– Diagnostic and screening procedures
– Management of supply of blood and blood derived products
– Transport services, triage and medical advice provided remotely
– Maternity and midwifery services
– Termination of pregnancies
– Services in slimming clinics
– Nursing care
– Family planning services

With such a broad spectrum of activities that need to be registered it is hoped that this new system of registration will ensure that services are being provided in line with service users’ needs and that patients can expect a uniform approach to the care and treatment that they receive regardless of when or where it is delivered. Additionally, with details of registrations being made available on the Care Quality Commission’s website it will be possible for the general public to assess a service’s registration status and compare it with alternative options, thus providing choice and an incentive for providers to maintain and/ or improve standards.

The Powers of Professionalism in Partnerships: Health and Social Care?

The NHS and Social care reforms is a forum to intensify competition as well as collaboration within the sectors. Competition is not a new phrase rather; it should be welcomed with open hearts. We can draw our reference from the NHS and Community Care Act (1990), which introduced “Internal Market and GP Fundholding”. Despite all the changes that had occurred in the organisations, competition has not been destabilised but remains every day practice in different forms and shapes. On reflection, delivery of services would synchronise with policies on resource availabilities and this would continue to do so in the present economic climate. By contrast, the powers of professionalism in partnerships; in a modernised sector would recreate opportunities to reformulate strategies capable enough to manage competition in the organisations.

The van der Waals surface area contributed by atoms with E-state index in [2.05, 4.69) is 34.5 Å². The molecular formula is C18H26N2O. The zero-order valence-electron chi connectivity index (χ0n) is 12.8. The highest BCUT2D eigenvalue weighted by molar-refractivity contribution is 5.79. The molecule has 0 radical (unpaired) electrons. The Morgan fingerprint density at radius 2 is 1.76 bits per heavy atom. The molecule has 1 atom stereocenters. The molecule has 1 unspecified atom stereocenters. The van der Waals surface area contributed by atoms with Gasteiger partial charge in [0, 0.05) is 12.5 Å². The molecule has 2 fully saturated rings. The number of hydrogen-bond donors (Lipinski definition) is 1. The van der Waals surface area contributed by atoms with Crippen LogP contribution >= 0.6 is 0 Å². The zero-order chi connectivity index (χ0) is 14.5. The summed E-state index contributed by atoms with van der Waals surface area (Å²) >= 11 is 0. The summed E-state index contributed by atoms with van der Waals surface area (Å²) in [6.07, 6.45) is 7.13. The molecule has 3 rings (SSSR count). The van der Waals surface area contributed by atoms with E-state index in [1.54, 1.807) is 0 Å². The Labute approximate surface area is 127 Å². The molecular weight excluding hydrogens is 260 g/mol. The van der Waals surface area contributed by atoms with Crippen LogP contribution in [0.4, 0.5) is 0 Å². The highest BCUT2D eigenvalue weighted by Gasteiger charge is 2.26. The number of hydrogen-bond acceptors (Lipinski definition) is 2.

Competition within the organisation should not be interpreted as a “fight between one department and another” rather is a market opportunity that promotes negotiations along specialist services delivery. In conforming to the new approaches of delivering health and social care, the GPs, whether alone or in partnership with local authorities and others will compete for; hospitals services/treatments, mental health services, community clinics and other willing contracts. In practice, the health bill will help to seal the endeavours, giving assurance and legality to quality services delivery and maximisation of resources. Nonetheless, competition has been in practice in the private sectors for a long time and has maximised quality of services delivery and flexibility in the wider consumer markets.